One of the things I love about the readymade art spaces at WHS is what isn’t in them: guided audio tours.
Another thing: exhaustive, explain-everything-away wall texts.
The Works is a social hub as much as an art destination during TBA, and for some people the art will never be more than a colorful backdrop. And that’s fine; it makes the building feel lived in, in a really particular way. But if you do choose to spend time with the many ideas housed in each classroom, if you come in the middle of the day, for instance, when it’s quieter and slower, and you can feel the show’s low, cumulative hum—well, then it’s just you, and the art and the conversations that swirl around it.
I got a blissful does of that yesterday when Kristan Kennedy, PICA’s visual art curator, and I spent an hour or so walking through the repurposed classrooms and chatting about which artists she chose to invite to tba this year, and why.
“There’s not a lot of didactics,” she said of the setup. “I just want people to experience.”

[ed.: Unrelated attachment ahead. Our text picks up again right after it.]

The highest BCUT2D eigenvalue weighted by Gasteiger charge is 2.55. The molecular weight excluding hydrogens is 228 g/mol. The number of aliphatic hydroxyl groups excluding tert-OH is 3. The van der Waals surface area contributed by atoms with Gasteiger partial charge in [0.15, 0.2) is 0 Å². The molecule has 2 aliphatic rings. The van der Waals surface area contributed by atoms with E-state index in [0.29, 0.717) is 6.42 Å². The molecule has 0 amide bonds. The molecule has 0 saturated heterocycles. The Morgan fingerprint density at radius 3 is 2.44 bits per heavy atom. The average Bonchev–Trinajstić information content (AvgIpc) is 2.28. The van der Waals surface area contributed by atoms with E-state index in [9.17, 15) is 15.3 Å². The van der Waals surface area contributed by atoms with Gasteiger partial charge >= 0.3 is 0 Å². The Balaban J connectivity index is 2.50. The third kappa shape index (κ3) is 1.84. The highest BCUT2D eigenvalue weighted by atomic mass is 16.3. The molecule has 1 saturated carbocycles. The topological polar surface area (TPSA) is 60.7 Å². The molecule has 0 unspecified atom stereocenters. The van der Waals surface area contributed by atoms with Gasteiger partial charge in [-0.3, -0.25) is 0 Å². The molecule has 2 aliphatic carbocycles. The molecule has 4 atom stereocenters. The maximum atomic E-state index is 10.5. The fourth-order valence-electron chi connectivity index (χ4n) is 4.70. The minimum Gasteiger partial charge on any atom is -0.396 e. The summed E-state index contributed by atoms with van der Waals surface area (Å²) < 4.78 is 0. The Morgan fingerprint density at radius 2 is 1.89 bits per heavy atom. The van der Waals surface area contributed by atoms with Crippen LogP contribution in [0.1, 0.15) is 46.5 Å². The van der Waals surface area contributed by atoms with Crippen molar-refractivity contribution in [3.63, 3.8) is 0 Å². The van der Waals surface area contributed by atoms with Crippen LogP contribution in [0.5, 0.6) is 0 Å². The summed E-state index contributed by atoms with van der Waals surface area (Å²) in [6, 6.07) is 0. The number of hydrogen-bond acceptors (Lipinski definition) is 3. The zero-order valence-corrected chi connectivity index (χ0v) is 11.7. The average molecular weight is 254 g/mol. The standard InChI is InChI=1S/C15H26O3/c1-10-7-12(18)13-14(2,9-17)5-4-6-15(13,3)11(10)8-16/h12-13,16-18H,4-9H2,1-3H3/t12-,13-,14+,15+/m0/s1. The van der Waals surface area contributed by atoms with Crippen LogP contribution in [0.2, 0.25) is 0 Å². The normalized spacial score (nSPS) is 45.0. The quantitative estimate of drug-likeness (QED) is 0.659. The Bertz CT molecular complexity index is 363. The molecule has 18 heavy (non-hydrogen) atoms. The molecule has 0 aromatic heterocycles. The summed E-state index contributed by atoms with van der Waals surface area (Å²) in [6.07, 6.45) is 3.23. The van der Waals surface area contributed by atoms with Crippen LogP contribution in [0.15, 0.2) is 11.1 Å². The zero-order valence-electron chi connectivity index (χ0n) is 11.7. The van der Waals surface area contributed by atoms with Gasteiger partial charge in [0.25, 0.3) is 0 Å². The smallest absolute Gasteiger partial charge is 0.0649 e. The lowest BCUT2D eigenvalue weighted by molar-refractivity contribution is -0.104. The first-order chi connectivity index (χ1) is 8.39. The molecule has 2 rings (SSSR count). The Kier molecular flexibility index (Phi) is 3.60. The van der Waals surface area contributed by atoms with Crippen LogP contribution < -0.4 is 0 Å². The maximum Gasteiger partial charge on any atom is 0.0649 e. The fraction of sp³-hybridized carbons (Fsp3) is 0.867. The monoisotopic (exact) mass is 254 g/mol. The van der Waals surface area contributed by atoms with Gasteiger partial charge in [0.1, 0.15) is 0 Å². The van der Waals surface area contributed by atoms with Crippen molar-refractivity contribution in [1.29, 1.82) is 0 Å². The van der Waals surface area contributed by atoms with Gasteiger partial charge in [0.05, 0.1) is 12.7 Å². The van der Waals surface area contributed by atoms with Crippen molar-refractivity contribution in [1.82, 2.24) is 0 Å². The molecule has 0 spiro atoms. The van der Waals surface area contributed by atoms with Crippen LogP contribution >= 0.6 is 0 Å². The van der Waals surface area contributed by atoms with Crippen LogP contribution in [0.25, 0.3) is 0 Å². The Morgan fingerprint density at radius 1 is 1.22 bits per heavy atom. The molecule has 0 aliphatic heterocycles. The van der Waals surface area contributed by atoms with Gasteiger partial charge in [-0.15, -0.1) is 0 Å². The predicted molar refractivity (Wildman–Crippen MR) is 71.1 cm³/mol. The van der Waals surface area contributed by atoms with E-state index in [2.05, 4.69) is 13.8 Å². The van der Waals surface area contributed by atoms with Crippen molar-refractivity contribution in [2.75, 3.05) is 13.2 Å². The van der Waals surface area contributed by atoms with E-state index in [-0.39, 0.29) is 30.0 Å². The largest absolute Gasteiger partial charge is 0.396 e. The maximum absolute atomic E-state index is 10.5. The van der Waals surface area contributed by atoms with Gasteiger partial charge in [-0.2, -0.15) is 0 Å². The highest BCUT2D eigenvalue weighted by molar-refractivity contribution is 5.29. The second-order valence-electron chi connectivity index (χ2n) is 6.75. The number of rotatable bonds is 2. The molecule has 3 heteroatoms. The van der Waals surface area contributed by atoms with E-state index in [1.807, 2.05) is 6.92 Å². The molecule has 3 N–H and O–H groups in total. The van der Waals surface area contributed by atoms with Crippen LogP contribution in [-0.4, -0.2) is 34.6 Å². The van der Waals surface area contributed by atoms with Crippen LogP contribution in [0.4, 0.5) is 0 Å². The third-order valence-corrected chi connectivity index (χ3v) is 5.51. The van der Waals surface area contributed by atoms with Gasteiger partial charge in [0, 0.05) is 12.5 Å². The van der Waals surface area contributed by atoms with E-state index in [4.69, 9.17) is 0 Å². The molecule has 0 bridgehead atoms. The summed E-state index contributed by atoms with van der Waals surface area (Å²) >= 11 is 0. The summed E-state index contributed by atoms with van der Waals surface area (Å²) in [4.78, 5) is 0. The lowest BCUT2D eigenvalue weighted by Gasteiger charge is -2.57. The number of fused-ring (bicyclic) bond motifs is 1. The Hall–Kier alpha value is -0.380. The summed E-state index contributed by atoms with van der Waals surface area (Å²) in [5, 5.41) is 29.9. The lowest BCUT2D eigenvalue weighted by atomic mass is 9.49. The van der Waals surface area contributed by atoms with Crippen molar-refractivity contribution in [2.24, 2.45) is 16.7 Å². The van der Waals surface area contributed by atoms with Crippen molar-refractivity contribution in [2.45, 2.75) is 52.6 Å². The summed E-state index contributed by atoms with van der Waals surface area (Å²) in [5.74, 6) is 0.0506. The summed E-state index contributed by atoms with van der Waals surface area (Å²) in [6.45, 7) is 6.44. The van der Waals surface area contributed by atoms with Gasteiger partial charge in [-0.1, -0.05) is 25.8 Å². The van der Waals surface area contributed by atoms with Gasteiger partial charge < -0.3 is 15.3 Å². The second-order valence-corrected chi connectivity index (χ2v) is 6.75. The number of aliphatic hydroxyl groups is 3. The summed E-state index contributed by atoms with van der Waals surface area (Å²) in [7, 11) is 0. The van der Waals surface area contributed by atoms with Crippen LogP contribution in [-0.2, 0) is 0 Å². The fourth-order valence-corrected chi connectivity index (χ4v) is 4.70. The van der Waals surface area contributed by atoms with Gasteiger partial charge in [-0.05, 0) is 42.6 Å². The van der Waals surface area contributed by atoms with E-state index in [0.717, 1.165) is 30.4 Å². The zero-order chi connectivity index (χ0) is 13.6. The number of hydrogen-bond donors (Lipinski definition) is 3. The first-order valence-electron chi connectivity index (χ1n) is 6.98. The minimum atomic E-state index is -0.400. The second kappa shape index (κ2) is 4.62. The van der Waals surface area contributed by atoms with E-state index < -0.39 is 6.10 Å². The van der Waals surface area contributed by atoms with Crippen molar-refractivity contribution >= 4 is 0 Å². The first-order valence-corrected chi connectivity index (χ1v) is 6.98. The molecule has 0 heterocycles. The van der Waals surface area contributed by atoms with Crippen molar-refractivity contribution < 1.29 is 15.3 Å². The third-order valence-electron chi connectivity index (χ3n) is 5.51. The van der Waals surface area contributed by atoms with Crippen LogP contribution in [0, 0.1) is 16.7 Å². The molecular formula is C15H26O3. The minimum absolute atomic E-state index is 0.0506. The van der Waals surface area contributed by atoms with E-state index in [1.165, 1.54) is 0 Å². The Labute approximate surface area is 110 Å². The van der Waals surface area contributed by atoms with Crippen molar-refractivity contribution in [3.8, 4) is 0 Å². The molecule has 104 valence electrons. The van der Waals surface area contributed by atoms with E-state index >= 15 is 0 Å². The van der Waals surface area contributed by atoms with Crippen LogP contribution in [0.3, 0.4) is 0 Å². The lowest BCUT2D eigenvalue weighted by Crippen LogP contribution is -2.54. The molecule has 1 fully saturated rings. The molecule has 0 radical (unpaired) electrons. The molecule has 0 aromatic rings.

And, of course, to think. Evidence of Bricks, as Kristan is calling the show, swirls around questions of resistance and revolution, including, in Kristan’s words, “the instinct to defy the world with artistic practice.”
That instinct creates its own world, a white room full of possibilities. It’s a particular way of being political. Walking through the Works yesterday, I thought of something the choreographer Ivana Müller said to me a few months ago about what it means to be a political artist in our time:
Being political, she said, “means we don’t employ the same ways, the representation of the political—it doesn’t really work to scream slogans anymore, because the publicity industry does this already. Every single advertisement on television screams slogans. I think we have to be in some way like smooth operators. The physical engagement in this event, creating a community, that is already a political statement."
Time-based art, indeed.